An amusing aside for me is how my relationship with doctors is totally different now as a patient than what it was as a nurse. As a nurse, doctors were primarily people I worked with to get my work done. Sometimes this relationship was based on coercion.
Now I genuinely look upon them as extremely hard working, caring professionals who have tried their hardest to do for me as they could and to whom primarily I owe my life.
Before I started my chemotherapy I had two days of immense pain. I am choosing to look upon that pain as a gift. A gift that has told me how much I have to be thankful for. It is vital that I always am overjoyed to be alive. Perhaps some years ago my prognosis would not be as good as it is today. Having an appreciation for just being alive truly grounds you in life. The frustrations of what I can now not do are truly miniscule compared to the triumph of every breath and every smile.
When I arrived on the cancer ward I was afraid to leave my room for fear of what I would see. Sickly, bald headed people on their last stages of life. I am not going to say such people do not exist here but my perception brought about a fear that would have prevented me from learning from the experience and strength of others as I met them around the ward. Viewing the strength of others has shown me I have a long way to go till I develop such a strength of character.
Fear leads to suffering
This is one of the messages from Yoda the little green puppet from the Star Wars films. I have found it to ring through in this season of learning to live with cancer. Giving into fear is truly one of the greatest dangers I currently have.
Fear is the basis of every bad choice I could now make. I have repeatedly said to the medical team that I can do little with the medical realities of treatment. The area where I do have the scope to act is in my attitude. How I feel about having cancer, my treatment and its side effects determines a lot how I will recover. It is my choice to either recover well or recover poorly.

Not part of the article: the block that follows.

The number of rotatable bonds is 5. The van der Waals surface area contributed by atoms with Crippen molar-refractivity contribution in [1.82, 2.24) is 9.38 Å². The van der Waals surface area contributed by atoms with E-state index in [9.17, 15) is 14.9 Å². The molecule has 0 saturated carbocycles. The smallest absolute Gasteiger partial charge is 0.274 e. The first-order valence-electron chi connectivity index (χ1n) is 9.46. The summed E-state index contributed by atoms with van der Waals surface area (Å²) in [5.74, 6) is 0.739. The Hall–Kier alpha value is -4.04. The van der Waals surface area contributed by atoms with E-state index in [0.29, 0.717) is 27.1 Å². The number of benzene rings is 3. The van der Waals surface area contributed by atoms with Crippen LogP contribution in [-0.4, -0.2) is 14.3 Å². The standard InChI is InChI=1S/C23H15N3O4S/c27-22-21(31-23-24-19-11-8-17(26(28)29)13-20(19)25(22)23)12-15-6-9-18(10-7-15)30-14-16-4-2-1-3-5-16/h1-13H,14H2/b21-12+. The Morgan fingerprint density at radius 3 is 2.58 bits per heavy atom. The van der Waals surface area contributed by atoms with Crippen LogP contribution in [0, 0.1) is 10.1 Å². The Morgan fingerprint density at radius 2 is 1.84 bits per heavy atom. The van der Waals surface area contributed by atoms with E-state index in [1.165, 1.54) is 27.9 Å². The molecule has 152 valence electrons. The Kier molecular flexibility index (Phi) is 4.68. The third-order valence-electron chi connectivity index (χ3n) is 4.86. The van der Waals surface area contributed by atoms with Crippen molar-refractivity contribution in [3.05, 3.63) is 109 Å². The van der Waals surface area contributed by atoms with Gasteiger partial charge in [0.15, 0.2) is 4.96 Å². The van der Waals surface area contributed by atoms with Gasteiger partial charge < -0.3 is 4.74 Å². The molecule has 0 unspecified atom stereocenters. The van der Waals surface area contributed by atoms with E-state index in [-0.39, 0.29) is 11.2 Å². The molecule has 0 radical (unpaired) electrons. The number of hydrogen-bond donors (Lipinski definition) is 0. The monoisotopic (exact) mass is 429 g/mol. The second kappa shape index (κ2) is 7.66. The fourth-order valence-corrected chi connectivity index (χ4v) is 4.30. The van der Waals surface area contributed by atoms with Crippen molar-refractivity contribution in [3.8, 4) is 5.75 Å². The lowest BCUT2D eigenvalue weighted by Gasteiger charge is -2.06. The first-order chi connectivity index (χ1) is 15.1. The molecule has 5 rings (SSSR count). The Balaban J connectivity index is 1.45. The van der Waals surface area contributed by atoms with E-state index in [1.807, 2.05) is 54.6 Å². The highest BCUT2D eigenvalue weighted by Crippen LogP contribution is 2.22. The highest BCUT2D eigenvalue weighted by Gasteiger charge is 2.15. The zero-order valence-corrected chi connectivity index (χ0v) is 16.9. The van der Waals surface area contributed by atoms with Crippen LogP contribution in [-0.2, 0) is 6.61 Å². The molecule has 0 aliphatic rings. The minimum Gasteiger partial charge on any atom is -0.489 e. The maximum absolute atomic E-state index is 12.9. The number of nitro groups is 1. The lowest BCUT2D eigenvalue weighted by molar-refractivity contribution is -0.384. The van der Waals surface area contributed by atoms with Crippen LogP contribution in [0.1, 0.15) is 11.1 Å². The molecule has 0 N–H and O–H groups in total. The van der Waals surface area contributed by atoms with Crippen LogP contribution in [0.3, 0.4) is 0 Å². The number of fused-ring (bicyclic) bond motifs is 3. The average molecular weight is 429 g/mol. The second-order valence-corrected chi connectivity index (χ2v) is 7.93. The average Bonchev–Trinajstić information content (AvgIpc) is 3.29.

For the next six plus months I will not be in employment. It would be easy to be overcome with fear of the consequences of that. Professional and financial stagnation are not good. Literally figuring out how I will spend my time between times of wellness and sickness is a fear in itself.
We all know how closely cancer is connected to death. While I am not concerned about death itself the process of it is naturally worrisome.
The fear of how my condition may affect my wife and children is ever present.
I choose not to live in fear because I believe in a God who drives out all fear.
I can not end this blog neatly with any conclusion. There is too much ahead, too much that is unknown. To be straight I have no idea as to what my future days, weeks and months have in store for me. How can I? I have never had cancer before.
So I have no conclusion. It is possible that this will never conclude. This could be a process that will be with me for all my days on this planet. Or by Christmas I could be seeing the return of a normal life free of cancer related concerns. Who knows I may even have energy to get annoyed with politicians again. Truly a sign of normal humanity?
In finishing I want to deal with an issue that some of you may have with me. You may feel I am a typical example of modern self exploitation for commercial gain. I won’t argue against you on that point, however I ask you to consider the following reasons I am posting this.
I am a counsellor. Dealing with the ups and downs in life is my stock and trade. Counsellors by their nature integrate their life experience into their work. For me not to do that would be remiss. It helps me to be more grounded as a professional as I work with others with similar issues.
Also during my absence from direct work I need to keep the business alive. If occasionally blogging my story helps to do that I consider that a good thing.
Finally I hope that this blog may help someone. A story shared could be another story changed for good.
The events in this blog cover from the 14th of July to the 11th of August 2020.